On Retirement

My Medicare year

The year before you turn 65 is a good time to review your Medicare options

Jan 21, 2019 @ 7:00 am

By Mary Beth Franklin

I turned 64 last December. That means I am eligible to enroll in Medicare at the end of this year. Based on the inquiries I have received from friends and InvestmentNews readers, the Medicare enrollment process is filled with angst. But with a little preparation and help from online tools — and sometimes professional advisers — this critical step in the retirement journey can be accomplished with a minimum of pain.

While the traditional retirement age of 65 is still a key milestone for Medicare eligibility, the full retirement age for Social Security benefits is 66 or older, depending on your birth year. The decoupling of the eligibility ages for these two essential retirement programs — and the fact that many people continue to work beyond traditional retirement age — complicates Medicare enrollment decisions.

The year before turning 65 is a good time to review your Medicare options. The first question you need to ask yourself is whether you or your spouse plan to continue working past age 65 and whether you will be covered by an employer's group health insurance plan.

If the answer is yes, you can defer Medicare enrollment, penalty-free, until that employer coverage ends. But even that exemption raises its own questions.

I received an email recently from a reader who wondered how soon she had to enroll in Medicare once she retired. She assumed it would be during the annual open enrollment period, which runs from Oct. 15 to Dec. 7 each year. While that is a logical assumption, it is wrong. Because of her continued health-care coverage at work, she is eligible for a "special enrollment period" that lasts for up to eight months after she retires or loses her insurance coverage, whichever comes first.

But if you don't have access to a group health insurance plan, defined as a company plan for 20 or more employees, you must enroll in Medicare at age 65 or face lifelong late-enrollment penalties.

That's the situation that one of my friends faced. She turns 65 in February and currently has health insurance through her husband's small business. But because the firm has fewer than 20 employees, it doesn't qualify as creditable coverage for Medicare purposes. That means she must enroll in Medicare during her seven-month initial enrollment period that began in November, three months before her birthday, and continues through May, three months after her birthday.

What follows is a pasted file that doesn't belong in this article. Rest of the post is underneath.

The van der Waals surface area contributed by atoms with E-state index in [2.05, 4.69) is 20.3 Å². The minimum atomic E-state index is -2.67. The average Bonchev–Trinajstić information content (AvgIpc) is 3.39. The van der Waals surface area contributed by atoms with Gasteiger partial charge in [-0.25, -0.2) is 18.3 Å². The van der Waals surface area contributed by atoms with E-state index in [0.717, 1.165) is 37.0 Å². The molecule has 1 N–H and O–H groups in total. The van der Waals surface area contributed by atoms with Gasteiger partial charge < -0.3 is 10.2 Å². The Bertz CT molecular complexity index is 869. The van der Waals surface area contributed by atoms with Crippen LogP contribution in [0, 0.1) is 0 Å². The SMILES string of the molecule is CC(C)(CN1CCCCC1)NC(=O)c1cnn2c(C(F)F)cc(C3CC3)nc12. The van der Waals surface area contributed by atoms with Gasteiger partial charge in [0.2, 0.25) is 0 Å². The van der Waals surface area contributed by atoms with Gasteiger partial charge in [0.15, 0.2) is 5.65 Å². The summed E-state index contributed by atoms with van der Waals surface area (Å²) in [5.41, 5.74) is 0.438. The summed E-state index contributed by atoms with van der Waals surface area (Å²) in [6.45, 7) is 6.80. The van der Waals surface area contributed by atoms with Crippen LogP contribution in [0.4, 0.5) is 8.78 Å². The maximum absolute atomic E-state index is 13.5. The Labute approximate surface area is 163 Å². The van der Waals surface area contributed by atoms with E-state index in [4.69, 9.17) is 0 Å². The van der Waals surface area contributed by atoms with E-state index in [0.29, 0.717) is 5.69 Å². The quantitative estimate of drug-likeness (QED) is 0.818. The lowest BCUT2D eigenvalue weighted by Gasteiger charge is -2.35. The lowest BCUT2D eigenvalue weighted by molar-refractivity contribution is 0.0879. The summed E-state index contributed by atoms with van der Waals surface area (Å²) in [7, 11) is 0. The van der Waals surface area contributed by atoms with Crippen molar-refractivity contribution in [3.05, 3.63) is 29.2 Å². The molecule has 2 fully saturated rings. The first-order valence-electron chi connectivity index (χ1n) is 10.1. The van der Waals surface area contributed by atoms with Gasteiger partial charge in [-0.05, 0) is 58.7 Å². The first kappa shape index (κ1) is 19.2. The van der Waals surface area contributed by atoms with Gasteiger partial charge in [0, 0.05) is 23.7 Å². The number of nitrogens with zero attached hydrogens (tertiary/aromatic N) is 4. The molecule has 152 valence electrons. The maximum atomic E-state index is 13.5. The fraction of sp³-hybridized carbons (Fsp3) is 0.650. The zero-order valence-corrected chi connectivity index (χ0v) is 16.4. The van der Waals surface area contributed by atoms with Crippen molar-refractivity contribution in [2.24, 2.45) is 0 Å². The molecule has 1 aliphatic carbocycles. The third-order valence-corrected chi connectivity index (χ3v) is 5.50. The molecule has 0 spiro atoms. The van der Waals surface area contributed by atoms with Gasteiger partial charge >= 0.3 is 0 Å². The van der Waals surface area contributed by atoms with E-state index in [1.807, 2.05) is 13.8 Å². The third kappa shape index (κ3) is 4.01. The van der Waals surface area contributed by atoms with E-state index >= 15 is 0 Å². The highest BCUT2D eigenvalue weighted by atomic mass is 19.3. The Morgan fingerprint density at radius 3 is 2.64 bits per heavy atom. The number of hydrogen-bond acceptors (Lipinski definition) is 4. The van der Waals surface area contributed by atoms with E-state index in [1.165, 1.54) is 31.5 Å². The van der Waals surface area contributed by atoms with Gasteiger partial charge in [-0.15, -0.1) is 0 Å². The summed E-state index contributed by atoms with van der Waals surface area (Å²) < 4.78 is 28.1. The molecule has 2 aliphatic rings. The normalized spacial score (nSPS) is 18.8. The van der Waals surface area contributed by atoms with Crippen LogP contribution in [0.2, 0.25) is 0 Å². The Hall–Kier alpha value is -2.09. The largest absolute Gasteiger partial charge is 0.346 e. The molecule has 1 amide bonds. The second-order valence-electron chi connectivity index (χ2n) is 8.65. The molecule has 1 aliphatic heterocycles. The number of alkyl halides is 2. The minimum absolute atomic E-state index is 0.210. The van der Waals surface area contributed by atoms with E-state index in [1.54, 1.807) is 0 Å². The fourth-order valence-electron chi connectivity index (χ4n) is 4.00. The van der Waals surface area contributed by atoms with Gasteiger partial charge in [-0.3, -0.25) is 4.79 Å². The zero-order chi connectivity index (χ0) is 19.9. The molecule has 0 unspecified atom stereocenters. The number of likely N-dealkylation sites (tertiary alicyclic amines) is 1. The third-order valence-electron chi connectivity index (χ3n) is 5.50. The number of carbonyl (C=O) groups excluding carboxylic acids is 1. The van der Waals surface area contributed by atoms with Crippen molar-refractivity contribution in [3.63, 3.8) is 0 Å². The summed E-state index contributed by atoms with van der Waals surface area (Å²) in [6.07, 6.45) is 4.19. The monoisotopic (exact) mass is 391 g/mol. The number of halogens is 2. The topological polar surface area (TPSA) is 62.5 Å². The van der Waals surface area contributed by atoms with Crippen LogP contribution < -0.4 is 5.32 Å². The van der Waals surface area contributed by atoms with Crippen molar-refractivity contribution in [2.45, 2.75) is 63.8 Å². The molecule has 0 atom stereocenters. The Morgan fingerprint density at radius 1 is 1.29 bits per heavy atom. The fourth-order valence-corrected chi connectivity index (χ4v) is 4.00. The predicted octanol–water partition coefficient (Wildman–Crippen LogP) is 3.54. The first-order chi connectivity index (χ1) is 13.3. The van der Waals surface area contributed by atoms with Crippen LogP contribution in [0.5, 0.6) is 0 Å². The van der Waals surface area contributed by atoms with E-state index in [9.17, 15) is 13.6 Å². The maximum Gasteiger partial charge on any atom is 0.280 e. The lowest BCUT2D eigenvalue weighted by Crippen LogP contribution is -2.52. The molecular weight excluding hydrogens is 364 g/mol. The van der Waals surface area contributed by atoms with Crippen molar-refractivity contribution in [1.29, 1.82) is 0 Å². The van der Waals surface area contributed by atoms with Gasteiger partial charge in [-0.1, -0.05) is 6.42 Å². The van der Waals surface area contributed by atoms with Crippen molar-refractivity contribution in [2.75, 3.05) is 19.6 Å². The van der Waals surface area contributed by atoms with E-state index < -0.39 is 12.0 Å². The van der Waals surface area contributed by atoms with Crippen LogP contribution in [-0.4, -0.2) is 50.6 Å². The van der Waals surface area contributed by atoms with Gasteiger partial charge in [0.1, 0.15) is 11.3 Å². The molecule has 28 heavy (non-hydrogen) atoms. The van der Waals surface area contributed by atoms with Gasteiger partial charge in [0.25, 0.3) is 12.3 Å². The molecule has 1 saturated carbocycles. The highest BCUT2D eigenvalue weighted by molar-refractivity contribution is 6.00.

I must compliment my friend on her impressive transformation from Medicare neophyte to well-informed consumer over the past few months.

At the beginning, she was vaguely aware of the difference between original Medicare, which includes basic hospitalization and medical insurance, and all-inclusive Medicare Advantage plans that offer extra benefits in exchange for using network providers. But by the end of what she described as "an incredibly exhausting process," she could clearly articulate why she chose a Plan G Medigap policy and how she selected the most appropriate prescription drug plan for her health situation.

"I think the medicare.gov site is very good," she wrote in an email to me documenting her enrollment experience.

"But there is a tremendous amount of information when it comes to selecting the actual insurance company for drugs and supplemental plans," my friend added. "I had to call some insurance companies because they don't have premium estimates listed on their website."

Another friend who also turns 65 in February, and who spent most of her career working in health care, wrote: "My mind is blown and overwhelmed choosing the drug plan. Monthly fees, deductibles, copays, coinsurance, donuts, pricing tiers — I need help!" She and her husband plan to meet with a medical insurance consultant to select their specific drug plan and Medigap policy.

I confess, I expect to have a much easier time when it comes to enrolling in Medicare — not because I have experience writing about the topic, but because I will need to make fewer choices.

One of the benefits of being married to a retired federal employee is we both have retiree health benefits for life. My husband, Mike, enrolled in Medicare when he turned 65 and his federal health insurance serves as his Medigap policy. But because it was my only insurance, we chose a comprehensive plan. Once I enroll in Medicare at the end of the year, we can scale back to a less-expensive health insurance policy designed to serve as Medigap coverage. And because the federal health plan includes prescription drug coverage, I won't need to choose a Medicare drug plan.

Perhaps the best advice on how to tackle Medicare enrollment came from a volunteer health counselor who posted her comments in response to my recent Medicare cover story.

"Those soon to be Medicare-eligible will need to take the initiative," the counselor wrote. "Allow plenty of time to understand your options, weigh your tradeoffs and ask follow-up questions," she suggested. "Finally, be prompt with decision. Medicare tolerates no slack in deadlines."

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